Researchers at Imperial College London have discovered what causes normal proteins to convert to a diseased form, causing conditions like CJD and Kuru. The study also tested a way to block the process, which could lead to new drugs for combatting these diseases.
The research concerned prion diseases- a group of brain diseases caused by proteins called prions that malfunction and 'misfold', turning into a form that can accumulate and kill brain cells. These diseases can take decades to manifest but are then aggressive and fatal.
They include Kuru, mad cow disease and its human equivalent Creutzfeldt-Jakob disease (CJD), and a heritable condition called fatal familial insomnia.
While the normal, healthy version of prions and the pathogenic (disease-causing) version have been characterised, the intermediate step, when one transforms to the other, was previously unknown.
Now, in a paper published today in Proceedings of the National Academy of Sciences, the research team have isolated this intermediate step, determining the mechanism that turns normal prions into their pathogenic form. The research was supported by Alzheimer's Research UK.
Lead researcher Professor Alfonso De Simone, from the Department of Life Sciences at Imperial, said: "Prion diseases are aggressive and devastating, and currently there is no cure.
"Discovering the mechanism by which prions become pathogenic is a crucial step in one day tackling these diseases, as it allows us to search for new drugs. Now we know what we're targeting, we know what features drugs need to have to stop prions becoming pathogenic."
To investigate the misfolding of prions, the team worked with a mutant form of the prion protein that is found in people with inherited prion diseases. The mutant form is more aggressive, causing prions to transition faster to their pathogenic form. This allows researchers to watch what happens more easily.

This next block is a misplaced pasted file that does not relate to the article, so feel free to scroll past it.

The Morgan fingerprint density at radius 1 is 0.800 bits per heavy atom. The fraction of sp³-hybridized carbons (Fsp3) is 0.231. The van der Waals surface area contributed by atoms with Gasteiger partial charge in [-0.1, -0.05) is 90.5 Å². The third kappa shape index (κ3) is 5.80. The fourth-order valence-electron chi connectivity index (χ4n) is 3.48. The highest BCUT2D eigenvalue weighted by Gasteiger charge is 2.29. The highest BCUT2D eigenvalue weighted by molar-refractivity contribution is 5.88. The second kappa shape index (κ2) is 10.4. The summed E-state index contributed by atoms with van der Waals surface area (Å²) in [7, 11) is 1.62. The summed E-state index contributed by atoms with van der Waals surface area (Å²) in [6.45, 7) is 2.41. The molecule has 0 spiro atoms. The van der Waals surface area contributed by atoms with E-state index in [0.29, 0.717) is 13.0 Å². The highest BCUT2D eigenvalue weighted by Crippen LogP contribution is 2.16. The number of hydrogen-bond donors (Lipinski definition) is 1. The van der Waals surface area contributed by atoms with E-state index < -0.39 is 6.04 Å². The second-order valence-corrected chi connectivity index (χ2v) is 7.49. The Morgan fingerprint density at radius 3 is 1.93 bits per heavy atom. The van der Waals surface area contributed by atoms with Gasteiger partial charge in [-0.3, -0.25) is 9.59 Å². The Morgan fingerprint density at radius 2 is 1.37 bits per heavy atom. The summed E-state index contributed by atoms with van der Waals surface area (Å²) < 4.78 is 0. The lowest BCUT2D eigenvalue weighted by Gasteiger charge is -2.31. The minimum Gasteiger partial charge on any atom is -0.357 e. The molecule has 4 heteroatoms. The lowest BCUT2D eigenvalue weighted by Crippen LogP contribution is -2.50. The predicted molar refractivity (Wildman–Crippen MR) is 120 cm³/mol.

However, prions are difficult to isolate and purify from other proteins in sufficient quantities to study in detail. The lead author of the paper Dr Maximo Sanz-Hernandez began investigating the problem as an undergraduate at Imperial, continuing until successful in his PostDoc with Professor De Simone.
The team then used a technique called nuclear magnetic resonance spectroscopy combined with computational analysis to determine the structure of the intermediate step, identifying the molecular mechanism at work when the prion misfolds.
With this information, they also worked with the team at the University of Zurich who were able to produce antibodies that could target the mechanism. In a proof-of-concept study in the test tube, they were successfully able to block prions transitioning from the normal to the pathogenic form.
While in their current form, these antibodies would be too large to pass into the brain, the study shows it is possible to disrupt the mechanism, allowing researchers to move forward with designing new drugs.
Dr Sanz-Hernandez said: "The intermediate stage of prion pathogenesis is so transient it's like a ghost — almost impossible to imagine. But now we have a picture of what we're dealing with, we can design more specific interventions that can one day potentially control these devastating diseases."
Dr Rosa Sancho, Head of Research at Alzheimer's Research UK, said: "This is early-stage research examining the short protein fragments, which can be highly unstable, short-lived, and notoriously difficult to study.
"As the UK's leading dementia research charity, we are pleased to fund this sophisticated work using biophysical and computational approaches to better understand the role fragments like this play in the development of the disease. To identify new ways to reduce or combat these protein fragments in human disease we need to see sustained investment in dementia research."
The researchers hope the information will allow drug researchers and pharmaceutical companies to scan their libraries of drug compounds for formulations that might be able to block the mechanism.
Any drug compounds would need extensive lab testing first to make sure they would be effective, small enough to pass into the brain, and safe, but the team hope that now the target is known, the search can be accelerated.